All year, commentators of a certain age have bored us with reminiscences about their radical youth. Should we even care? Perhaps we should: after all, the Spring and Summer of 1968 saw revolts and uprisings across the world, from Paris and London to Prague to the American South and Northern Ireland. For some it was about opposition to the war in Vietnam, or solidarity with striking workers; for others it was about the fight for civil rights or women’s liberation; still more took on the stuffy traditionalism and bureaucracy of the education system. And lest we forget, the 1960s also gave us ‘sex and drugs and rock’ n’ roll’.
So what is the legacy of ‘68? Compared to the politics of today the late sixties were a period of unbridled political optimism: young people felt they were building the future. The dream of a new society seemed one that could, and should, be made reality. To be part of ‘the movement’ was to be a ‘utopian’ and a ‘radical’. But ‘radical’ is no longer an acceptable prefix in politics. What’s changed? Some of the ‘68 generation have become critics of a period they see as at best naive, at worst a conscious attempt to destroy the very fabric of society: the state, the family and community would not be in such a bad way now if not for the reckless anti-authoritarianism of the 68ers, they suggest. Others have swapped idealism and kaftans for grey suits and pragmatism. Are they right?
Looking back, what seems remarkable is that the elites of Western society offered so little in the way of resistance to their youthful challengers. Was society really transformed by the 68ers, or would it be more accurate to say traditional institutions collapsed from within? Why were the rebels of 1968 unable to inscribe the spirit of the moment in lasting institutions of their own? Are today’s intellectual relativism and conspicuous consumption the true legacy of 1968? Should we reclaim radicalism and utopianism for the 21st century - or is the pragmatism of the present a more sensible option all round? Does an obsession with the sixties as a period of political optimism simply express our current limited political imagination?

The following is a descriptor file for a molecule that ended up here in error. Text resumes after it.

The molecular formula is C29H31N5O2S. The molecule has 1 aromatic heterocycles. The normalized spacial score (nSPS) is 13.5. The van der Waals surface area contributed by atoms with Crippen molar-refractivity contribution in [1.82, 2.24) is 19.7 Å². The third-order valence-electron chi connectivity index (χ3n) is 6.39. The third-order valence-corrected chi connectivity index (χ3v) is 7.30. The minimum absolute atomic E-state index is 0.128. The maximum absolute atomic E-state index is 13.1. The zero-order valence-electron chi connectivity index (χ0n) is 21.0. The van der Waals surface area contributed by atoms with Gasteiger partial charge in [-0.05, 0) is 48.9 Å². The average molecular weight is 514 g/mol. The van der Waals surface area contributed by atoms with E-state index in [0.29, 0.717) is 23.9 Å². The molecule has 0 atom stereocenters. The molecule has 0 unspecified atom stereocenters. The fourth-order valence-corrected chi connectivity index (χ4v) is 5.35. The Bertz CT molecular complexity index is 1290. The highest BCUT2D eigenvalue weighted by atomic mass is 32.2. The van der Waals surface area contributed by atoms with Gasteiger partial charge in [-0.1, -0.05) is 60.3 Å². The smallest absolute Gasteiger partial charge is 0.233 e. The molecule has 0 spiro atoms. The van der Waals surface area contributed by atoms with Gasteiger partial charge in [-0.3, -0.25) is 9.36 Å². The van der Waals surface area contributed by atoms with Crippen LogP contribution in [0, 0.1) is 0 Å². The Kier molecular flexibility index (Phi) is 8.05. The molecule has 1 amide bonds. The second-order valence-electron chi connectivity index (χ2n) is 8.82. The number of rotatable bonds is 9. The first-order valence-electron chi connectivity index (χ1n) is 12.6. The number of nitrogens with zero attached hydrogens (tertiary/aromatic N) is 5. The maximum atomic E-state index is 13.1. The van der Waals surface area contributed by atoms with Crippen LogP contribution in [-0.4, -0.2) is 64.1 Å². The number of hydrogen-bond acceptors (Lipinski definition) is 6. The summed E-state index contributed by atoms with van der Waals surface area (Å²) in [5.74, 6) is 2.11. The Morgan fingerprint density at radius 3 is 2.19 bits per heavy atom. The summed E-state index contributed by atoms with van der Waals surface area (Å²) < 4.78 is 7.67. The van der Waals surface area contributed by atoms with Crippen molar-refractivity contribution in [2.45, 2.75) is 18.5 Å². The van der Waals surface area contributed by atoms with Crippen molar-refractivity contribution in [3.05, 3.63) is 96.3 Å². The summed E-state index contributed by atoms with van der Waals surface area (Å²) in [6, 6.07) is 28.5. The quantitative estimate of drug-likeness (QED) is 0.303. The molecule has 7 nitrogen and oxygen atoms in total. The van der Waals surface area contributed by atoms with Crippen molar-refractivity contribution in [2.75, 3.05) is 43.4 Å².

|Dr Maria Grasso
lecturer in politics and quantitative methods, Department of Politics, University of Sheffield; author: Generations, Political Participation and Social Change in Western Europe
writer, broadcaster and non-exec director in the public and private sector; chair of University of Sussex; previous winner, Perrier Award for comedy; co-founder, Stonewall, the lesbian and gay equality lobby
editor-at-large, online magazine spiked; author, Trigger Warning: Is the Fear of Being Offensive Killing Free Speech?
founder and chairman, Time Out Group Ltd.
columnist, The Sunday Times; broadcaster
My own suspicion is that Britons had no more orgasms in the 1960s than they did in the 1860s or even the 1260s; and that the farces of Alan Ayckbourn did just as well in the West End as the more obviously 'Sixties' black comedies of Joe Orton.A N Wilson, Mail Online, 8 September 2008
Forty years ago a new arts magazine was born on a kitchen table in north London, showcasing the world of pop culture, protest - and 'rabbit food'. Today it is a worldwide franchise.David Smith, The Observer, 10 August 2008
Tariq Ali is wrong: the 1960s was a decade-long disaster that up-ended civilisation. Its corrosive influence still harms both the left and the right.Roger Kimball, Comment is free, 26 March 2008
Very soon it will be the 40th anniversary of the day I threw lumps of mud at the police in Central London. I had precious little idea why I was doing it, though I can confirm that riots are fun for those who take part in them, and that rioters usually riot because they enjoy it.Peter Hitchens, Mail on Sunday, 14 January 2008